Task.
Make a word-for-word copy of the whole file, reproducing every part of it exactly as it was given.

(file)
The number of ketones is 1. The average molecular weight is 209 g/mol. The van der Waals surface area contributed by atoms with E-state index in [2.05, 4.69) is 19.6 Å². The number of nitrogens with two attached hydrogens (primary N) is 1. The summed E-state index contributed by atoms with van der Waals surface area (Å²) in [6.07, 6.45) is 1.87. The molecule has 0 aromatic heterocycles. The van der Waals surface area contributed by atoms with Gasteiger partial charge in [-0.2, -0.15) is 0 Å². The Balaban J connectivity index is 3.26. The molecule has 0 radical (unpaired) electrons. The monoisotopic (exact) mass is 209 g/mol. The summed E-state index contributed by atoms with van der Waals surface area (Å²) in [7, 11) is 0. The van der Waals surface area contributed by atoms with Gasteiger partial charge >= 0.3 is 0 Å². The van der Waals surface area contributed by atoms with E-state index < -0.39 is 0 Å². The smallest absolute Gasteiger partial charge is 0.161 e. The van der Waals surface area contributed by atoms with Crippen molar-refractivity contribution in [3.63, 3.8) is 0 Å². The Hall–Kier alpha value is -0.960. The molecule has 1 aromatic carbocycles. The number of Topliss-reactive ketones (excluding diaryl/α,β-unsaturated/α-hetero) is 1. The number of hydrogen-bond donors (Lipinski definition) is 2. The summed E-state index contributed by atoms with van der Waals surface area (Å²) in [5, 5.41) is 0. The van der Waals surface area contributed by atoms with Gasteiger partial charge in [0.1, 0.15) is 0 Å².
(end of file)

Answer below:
The number of ketones is 1. The average molecular weight is 209 g/mol. The van der Waals surface area contributed by atoms with E-state index in [2.05, 4.69) is 19.6 Å². The number of nitrogens with two attached hydrogens (primary N) is 1. The summed E-state index contributed by atoms with van der Waals surface area (Å²) in [6.07, 6.45) is 1.87. The molecule has 0 aromatic heterocycles. The van der Waals surface area contributed by atoms with Gasteiger partial charge in [-0.2, -0.15) is 0 Å². The Balaban J connectivity index is 3.26. The molecule has 0 radical (unpaired) electrons. The monoisotopic (exact) mass is 209 g/mol. The summed E-state index contributed by atoms with van der Waals surface area (Å²) in [7, 11) is 0. The van der Waals surface area contributed by atoms with Gasteiger partial charge >= 0.3 is 0 Å². The van der Waals surface area contributed by atoms with E-state index < -0.39 is 0 Å². The smallest absolute Gasteiger partial charge is 0.161 e. The van der Waals surface area contributed by atoms with Crippen molar-refractivity contribution in [3.63, 3.8) is 0 Å². The Hall–Kier alpha value is -0.960. The molecule has 1 aromatic carbocycles. The number of Topliss-reactive ketones (excluding diaryl/α,β-unsaturated/α-hetero) is 1. The number of hydrogen-bond donors (Lipinski definition) is 2. The summed E-state index contributed by atoms with van der Waals surface area (Å²) in [5, 5.41) is 0. The van der Waals surface area contributed by atoms with Gasteiger partial charge in [0.1, 0.15) is 0 Å².